Desktop Appraisals Soon to Be the New Purchase Wrinkle

The Desktop Appraisals Soon to Be the New Purchase Wrinkle

The desktop appraisals are not necessarily more reliable, which could become an adverse issue for appraisers in the future…

Appraisers, we learned about this late on Monday, Oct. 18, 2021:

Sandra L. Thompson, acting director of the Federal Housing Finance Agency (FHFA) appeared before the Mortgage Bankers Association annual conference on Monday. Her remarks to that group featured this:

The “flexibilities” (i.e., the desktop appraisals) put in place for appraisers after COVID-19 hit, have ended. However, FHFA has been reviewing the data gathered during their use and examined feedback from lenders and other parties. She told the MBA attendees that both GSEs will incorporate desktop appraisals into their Selling guides for many new purchase loans starting in early 2022.

This is an extension based on the ‘trial’ of “desktop” appraisals during the COVID period, which began mid-2020, extending into this past summer.

I’ve learned that the overall use of the “desktop” appraisals (termed ‘flexibilities’) cycled through the GSE’s during the COVID episode was up to about 10% maximum of the total number of mortgage loans processed.  More were used in the Eastern US than in the West.

FHFA (the GSE’s conservator) was probably lobbied heavily by lenders who want appraisals to be simpler, faster and less costly to the borrower. But not necessarily more reliable, which could become an adverse issue for appraisers in the future.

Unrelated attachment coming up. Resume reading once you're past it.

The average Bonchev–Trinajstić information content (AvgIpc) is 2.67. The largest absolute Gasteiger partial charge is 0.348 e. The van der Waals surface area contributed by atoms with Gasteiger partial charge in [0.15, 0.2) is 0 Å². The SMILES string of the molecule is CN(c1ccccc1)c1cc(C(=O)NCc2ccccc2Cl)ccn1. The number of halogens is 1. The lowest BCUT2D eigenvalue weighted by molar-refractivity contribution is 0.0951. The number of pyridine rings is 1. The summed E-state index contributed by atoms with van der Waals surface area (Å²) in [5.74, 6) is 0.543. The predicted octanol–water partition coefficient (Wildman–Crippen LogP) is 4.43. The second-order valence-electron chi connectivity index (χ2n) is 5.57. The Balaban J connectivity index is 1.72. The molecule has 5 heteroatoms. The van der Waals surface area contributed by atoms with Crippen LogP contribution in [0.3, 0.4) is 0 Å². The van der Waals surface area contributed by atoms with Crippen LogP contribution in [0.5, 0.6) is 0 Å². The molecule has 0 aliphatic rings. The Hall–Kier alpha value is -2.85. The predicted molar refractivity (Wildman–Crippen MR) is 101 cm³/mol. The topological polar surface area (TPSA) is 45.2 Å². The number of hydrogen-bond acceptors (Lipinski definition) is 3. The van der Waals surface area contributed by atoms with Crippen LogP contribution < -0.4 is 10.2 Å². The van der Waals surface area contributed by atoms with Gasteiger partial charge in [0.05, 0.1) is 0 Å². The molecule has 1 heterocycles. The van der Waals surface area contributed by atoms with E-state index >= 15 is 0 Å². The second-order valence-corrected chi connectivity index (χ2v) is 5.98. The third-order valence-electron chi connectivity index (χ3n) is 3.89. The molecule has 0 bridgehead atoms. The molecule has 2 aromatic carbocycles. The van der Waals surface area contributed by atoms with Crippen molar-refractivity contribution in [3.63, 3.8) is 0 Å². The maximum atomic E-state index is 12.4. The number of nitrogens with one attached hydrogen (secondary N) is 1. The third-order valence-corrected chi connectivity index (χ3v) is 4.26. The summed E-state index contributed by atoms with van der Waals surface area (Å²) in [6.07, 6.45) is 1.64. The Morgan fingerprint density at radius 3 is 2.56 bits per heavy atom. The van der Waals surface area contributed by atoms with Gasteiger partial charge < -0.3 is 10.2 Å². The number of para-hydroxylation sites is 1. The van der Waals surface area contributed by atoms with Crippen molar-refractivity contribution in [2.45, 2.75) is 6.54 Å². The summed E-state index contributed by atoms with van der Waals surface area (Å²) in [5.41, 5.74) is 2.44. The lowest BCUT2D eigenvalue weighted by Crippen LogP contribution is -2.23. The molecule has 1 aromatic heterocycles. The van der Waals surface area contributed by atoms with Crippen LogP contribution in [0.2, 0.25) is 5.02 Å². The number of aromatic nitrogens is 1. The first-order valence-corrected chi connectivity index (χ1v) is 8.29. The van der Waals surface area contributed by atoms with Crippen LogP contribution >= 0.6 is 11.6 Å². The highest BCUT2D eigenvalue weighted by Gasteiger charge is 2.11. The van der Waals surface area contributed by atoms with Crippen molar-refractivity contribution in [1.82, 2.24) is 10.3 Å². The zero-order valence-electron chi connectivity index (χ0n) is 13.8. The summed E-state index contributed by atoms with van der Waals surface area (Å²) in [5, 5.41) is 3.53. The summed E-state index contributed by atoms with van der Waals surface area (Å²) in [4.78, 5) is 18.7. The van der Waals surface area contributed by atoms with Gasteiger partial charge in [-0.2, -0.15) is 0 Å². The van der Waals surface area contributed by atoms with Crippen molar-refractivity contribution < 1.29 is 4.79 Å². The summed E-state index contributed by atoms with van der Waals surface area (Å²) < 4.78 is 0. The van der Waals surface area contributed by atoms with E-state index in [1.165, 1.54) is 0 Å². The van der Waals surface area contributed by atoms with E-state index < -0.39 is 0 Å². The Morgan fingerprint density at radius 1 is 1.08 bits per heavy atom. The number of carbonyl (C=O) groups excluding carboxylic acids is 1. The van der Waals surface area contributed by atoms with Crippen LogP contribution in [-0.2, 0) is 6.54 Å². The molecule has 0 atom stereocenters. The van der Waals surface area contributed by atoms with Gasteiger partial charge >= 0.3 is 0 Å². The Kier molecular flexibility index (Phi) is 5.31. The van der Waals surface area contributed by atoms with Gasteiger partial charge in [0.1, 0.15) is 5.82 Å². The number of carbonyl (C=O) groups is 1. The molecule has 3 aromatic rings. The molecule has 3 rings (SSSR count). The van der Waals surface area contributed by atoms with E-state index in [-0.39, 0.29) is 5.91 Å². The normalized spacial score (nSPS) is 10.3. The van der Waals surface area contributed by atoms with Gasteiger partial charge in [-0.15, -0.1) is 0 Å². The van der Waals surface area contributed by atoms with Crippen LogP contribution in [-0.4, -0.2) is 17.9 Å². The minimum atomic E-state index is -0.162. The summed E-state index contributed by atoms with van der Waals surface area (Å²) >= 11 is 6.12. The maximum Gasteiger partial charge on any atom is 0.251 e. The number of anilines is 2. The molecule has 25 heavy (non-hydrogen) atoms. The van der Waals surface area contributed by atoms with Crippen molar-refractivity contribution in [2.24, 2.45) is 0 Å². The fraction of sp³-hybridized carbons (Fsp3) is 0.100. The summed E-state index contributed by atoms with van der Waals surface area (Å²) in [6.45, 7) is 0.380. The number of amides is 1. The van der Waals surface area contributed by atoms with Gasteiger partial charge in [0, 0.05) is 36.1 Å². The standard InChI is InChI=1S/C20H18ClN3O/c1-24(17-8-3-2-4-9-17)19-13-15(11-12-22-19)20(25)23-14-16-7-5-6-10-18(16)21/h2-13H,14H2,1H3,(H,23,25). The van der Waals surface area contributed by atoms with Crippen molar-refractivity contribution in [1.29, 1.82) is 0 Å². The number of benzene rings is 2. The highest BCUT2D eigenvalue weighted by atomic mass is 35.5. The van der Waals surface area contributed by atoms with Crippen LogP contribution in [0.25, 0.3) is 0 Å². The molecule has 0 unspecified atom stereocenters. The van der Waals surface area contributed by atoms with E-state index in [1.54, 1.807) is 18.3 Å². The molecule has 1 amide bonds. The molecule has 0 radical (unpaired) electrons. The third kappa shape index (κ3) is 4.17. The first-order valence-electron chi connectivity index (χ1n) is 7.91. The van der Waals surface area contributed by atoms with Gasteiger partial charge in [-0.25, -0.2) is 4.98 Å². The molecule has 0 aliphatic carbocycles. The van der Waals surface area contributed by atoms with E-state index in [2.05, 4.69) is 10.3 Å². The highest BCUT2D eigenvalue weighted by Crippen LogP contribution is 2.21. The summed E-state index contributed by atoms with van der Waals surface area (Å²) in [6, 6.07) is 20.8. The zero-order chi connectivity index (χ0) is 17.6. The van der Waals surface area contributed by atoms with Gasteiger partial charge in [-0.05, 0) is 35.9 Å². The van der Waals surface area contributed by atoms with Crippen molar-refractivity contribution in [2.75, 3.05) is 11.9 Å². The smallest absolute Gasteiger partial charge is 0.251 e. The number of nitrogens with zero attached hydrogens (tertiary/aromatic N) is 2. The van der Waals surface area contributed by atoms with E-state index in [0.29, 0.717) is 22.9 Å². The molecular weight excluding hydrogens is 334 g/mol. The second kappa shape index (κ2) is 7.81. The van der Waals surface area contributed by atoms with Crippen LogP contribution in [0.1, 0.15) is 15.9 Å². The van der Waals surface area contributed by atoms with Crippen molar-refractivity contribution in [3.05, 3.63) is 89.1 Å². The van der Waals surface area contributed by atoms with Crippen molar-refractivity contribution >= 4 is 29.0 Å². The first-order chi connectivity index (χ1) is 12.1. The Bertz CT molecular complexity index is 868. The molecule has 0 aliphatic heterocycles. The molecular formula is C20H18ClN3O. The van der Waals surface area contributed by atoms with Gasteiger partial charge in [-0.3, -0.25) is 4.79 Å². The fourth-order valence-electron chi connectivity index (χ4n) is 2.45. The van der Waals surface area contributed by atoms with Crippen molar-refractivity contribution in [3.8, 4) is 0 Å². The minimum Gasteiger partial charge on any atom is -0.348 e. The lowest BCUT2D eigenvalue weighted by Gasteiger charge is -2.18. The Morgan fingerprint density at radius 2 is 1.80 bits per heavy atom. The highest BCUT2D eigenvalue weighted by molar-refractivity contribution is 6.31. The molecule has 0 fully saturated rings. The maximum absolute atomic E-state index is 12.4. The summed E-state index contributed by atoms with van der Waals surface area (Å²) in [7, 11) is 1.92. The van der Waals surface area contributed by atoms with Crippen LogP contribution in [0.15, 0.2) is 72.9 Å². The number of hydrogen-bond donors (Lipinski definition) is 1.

The unknown at present is what will be the appraisal protocol? Will it be similar to the COVID types, or different? And secondly, and most important, how many appraisers will actually agree to do them?

The other aspect of this new process is the SFR ‘form’ itself. When ‘flexibilities’, i.e., the “desktop appraisals” were allowed, appraisers had to ADD a different Assumption and Limiting Condition and Scope of Work page into the report, which negated the existing pre-printed form instructions. So how will the GSE’s implement the new “desktop” forms beginning in early 2022? Will they issue a new ‘form’ we will have to use for a “desktop” assignment?

Secondly, will HUD allow this process also, as they did during the COVID episode?  And will their inspection protocol differ from the GSE’s, as it was then?

Remember, these are NOT ‘bifurcated’ or ‘hybrid’ appraisals, where a separate third party (not the borrower) does the inspection and feeds the property condition and other details to the appraiser on a separate document.

Instead, these “desktop” appraisals rely on data provided by the MLS Listing or homeowner directly to the appraiser, who then must evaluate Quality and Condition and other factors from afar, couple that with data sources, and then render an opinion of value, without actually seeing the property in person.

Various kinds of ‘inspection’ software has been and is being designed and sold to allow the borrower (or RE agent) and appraiser to work together to capture home information. Now that the GSE’s are apparently willing to accept this process, you will begin seeing and hearing about that kind of new technology much more. So far, I’ve seen two different kinds.